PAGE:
SXSWedu rolled on Tuesday morning, as educators filed into the Austin Convention Center’s Ballroom D for a keynote from Paul Quinn College President Michael J. Sorrell.
Titled “#nationbuilding: How Paul Quinn College Became a Movement,” the presentation detailed Sorrell’s efforts to turn around Paul Quinn College (PQC), refocusing the HBCU in a community-based learning direction.
Sorrell told the story of his childhood hero, Thurgood Marshall — not the Supreme Court justice version, but the mischievous student at an all-black high school in Baltimore who was punished not by being marched out of the school in handcuffs when he misbehaved, but by being tasked with memorizing the Constitution. He asked the audience to imagine if you had educators who cared about you that much that they challenge you instead of treating you like a criminal.
He noted that HBCUs’ missions for the past 130 years, originally tasked with educating freed slaves and their progeny, to love and to lift those without many resources, wasn’t one that built billion-dollar endowments. As a result, HBCUs like Paul Quinn College were left in precarious situations financially.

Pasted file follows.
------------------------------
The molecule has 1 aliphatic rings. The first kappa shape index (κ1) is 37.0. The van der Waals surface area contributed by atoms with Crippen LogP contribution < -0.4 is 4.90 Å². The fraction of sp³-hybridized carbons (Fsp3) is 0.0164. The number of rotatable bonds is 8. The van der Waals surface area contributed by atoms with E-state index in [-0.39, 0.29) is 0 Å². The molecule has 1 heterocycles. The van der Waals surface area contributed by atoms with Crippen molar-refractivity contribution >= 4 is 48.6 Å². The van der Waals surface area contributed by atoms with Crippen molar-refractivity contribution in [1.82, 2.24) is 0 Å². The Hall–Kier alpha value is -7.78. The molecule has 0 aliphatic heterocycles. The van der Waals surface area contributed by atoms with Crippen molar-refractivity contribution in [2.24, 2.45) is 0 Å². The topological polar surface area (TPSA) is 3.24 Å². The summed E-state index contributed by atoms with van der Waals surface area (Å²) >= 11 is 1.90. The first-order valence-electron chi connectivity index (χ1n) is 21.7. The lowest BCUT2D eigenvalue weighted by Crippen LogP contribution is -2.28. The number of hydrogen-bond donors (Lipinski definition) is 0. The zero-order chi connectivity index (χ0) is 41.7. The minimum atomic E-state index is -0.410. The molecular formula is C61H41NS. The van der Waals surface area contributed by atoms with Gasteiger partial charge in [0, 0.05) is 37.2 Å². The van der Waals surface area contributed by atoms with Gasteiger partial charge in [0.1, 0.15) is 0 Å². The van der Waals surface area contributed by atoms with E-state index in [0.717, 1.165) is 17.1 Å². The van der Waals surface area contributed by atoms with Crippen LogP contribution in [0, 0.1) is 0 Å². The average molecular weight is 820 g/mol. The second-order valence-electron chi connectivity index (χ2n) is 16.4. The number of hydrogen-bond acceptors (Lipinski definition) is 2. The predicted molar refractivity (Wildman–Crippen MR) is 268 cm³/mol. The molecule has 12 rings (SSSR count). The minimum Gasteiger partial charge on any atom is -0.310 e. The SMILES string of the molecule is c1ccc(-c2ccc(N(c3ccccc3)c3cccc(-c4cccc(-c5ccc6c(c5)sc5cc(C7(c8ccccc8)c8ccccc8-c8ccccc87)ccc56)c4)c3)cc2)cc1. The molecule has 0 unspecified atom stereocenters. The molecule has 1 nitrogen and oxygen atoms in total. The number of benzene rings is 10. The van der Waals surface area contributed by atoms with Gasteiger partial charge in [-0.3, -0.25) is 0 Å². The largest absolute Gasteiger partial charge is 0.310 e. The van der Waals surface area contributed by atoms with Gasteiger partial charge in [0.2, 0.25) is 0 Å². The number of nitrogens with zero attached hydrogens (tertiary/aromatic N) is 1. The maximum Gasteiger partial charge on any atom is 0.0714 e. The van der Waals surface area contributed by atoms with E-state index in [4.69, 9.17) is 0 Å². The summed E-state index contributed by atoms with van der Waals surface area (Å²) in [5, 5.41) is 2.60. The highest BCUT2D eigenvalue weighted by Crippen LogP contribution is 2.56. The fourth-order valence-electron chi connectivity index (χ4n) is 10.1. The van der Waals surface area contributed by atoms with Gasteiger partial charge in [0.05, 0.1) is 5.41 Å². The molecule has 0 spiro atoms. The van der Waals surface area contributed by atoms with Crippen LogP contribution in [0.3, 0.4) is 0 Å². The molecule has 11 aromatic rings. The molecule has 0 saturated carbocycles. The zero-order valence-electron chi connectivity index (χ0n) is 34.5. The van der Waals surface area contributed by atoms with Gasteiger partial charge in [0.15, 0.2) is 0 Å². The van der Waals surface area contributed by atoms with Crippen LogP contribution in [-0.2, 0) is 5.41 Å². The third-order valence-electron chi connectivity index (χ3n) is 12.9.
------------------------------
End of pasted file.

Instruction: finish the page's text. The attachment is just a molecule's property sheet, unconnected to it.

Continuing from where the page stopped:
When he took the job, seeing that PQC didn’t have those resources, Sorrell set out to design an institution for today’s students: less of a college and more of a movement. Thus was born the concept of the Quinnite Nation, and the mantra that roses can grow out of concrete. Overall, 80-90% of its students are Pell Grant-eligible, 70% have zero expected family contributions, the average ACT score is a 17, 23% are Latino, and 40% come from outside of Texas.
The school’s ethos, “We over me,” is geared at building a community-based mindset in students. Its values include leading from wherever you are and practice leading every day, loving a cause larger than yourself and devote your life to it, leaving places better than you found them, choosing the harder right over the easier wrong, and accepting that people can be your kind without being your color. Its core beliefs are that poverty is evil, debt is bad, everyone can learn, and next is greater than now.
Sorrell says the school’s goal is to ultimately end poverty. Citing a story that billionaires made enough money last year that they could end extreme poverty seven times over, he said that the people who could end poverty aren’t doing it.